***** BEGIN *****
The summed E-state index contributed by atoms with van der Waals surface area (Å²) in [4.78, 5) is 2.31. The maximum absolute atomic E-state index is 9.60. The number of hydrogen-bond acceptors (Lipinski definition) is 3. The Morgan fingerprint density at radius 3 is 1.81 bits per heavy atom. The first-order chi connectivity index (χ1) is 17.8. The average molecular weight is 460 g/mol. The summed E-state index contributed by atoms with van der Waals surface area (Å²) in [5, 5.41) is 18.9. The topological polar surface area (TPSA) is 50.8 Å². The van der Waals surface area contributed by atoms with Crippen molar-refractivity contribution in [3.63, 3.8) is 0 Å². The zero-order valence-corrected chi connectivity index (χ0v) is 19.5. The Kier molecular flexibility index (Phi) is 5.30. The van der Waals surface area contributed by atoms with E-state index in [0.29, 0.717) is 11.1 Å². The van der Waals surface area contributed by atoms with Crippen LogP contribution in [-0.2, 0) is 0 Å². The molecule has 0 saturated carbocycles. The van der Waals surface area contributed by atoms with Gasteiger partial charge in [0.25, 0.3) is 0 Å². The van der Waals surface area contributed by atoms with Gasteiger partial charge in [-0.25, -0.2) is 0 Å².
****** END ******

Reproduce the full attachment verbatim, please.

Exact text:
The summed E-state index contributed by atoms with van der Waals surface area (Å²) in [4.78, 5) is 2.31. The maximum absolute atomic E-state index is 9.60. The number of hydrogen-bond acceptors (Lipinski definition) is 3. The Morgan fingerprint density at radius 3 is 1.81 bits per heavy atom. The first-order chi connectivity index (χ1) is 17.8. The average molecular weight is 460 g/mol. The summed E-state index contributed by atoms with van der Waals surface area (Å²) in [5, 5.41) is 18.9. The topological polar surface area (TPSA) is 50.8 Å². The van der Waals surface area contributed by atoms with Crippen molar-refractivity contribution in [3.63, 3.8) is 0 Å². The zero-order valence-corrected chi connectivity index (χ0v) is 19.5. The Kier molecular flexibility index (Phi) is 5.30. The van der Waals surface area contributed by atoms with E-state index in [0.29, 0.717) is 11.1 Å². The van der Waals surface area contributed by atoms with Crippen LogP contribution in [-0.2, 0) is 0 Å². The molecule has 0 saturated carbocycles. The van der Waals surface area contributed by atoms with Gasteiger partial charge in [0.25, 0.3) is 0 Å². The van der Waals surface area contributed by atoms with Gasteiger partial charge in [-0.25, -0.2) is 0 Å².